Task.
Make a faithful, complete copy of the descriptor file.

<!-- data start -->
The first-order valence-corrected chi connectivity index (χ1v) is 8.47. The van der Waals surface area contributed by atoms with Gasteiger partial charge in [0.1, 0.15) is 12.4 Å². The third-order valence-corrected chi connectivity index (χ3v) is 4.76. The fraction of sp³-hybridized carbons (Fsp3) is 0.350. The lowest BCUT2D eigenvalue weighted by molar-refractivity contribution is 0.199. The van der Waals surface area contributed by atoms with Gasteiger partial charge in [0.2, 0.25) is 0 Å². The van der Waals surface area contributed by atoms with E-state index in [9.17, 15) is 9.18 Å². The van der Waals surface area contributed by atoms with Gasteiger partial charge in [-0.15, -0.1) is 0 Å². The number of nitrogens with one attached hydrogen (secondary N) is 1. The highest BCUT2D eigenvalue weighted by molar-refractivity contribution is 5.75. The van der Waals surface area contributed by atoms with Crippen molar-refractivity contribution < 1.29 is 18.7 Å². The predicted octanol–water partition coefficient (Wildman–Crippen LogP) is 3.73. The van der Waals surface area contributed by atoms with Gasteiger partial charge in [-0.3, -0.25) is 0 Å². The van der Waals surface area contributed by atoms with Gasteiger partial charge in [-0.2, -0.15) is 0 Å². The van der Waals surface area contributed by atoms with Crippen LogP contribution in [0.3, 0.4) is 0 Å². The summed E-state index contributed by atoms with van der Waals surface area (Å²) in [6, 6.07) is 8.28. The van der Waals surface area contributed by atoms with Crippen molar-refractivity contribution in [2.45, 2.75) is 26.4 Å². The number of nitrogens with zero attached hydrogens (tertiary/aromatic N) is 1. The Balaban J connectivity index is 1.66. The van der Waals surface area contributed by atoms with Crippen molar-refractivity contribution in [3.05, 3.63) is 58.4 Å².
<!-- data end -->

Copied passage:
The first-order valence-corrected chi connectivity index (χ1v) is 8.47. The van der Waals surface area contributed by atoms with Gasteiger partial charge in [0.1, 0.15) is 12.4 Å². The third-order valence-corrected chi connectivity index (χ3v) is 4.76. The fraction of sp³-hybridized carbons (Fsp3) is 0.350. The lowest BCUT2D eigenvalue weighted by molar-refractivity contribution is 0.199. The van der Waals surface area contributed by atoms with Gasteiger partial charge in [0.2, 0.25) is 0 Å². The van der Waals surface area contributed by atoms with E-state index in [9.17, 15) is 9.18 Å². The van der Waals surface area contributed by atoms with Gasteiger partial charge in [-0.15, -0.1) is 0 Å². The number of nitrogens with one attached hydrogen (secondary N) is 1. The highest BCUT2D eigenvalue weighted by molar-refractivity contribution is 5.75. The van der Waals surface area contributed by atoms with Crippen molar-refractivity contribution < 1.29 is 18.7 Å². The predicted octanol–water partition coefficient (Wildman–Crippen LogP) is 3.73. The van der Waals surface area contributed by atoms with Gasteiger partial charge in [-0.3, -0.25) is 0 Å². The van der Waals surface area contributed by atoms with Gasteiger partial charge in [-0.2, -0.15) is 0 Å². The van der Waals surface area contributed by atoms with Crippen LogP contribution in [0.3, 0.4) is 0 Å². The summed E-state index contributed by atoms with van der Waals surface area (Å²) in [6, 6.07) is 8.28. The van der Waals surface area contributed by atoms with Crippen molar-refractivity contribution in [2.45, 2.75) is 26.4 Å². The number of nitrogens with zero attached hydrogens (tertiary/aromatic N) is 1. The Balaban J connectivity index is 1.66. The van der Waals surface area contributed by atoms with Crippen molar-refractivity contribution in [3.05, 3.63) is 58.4 Å².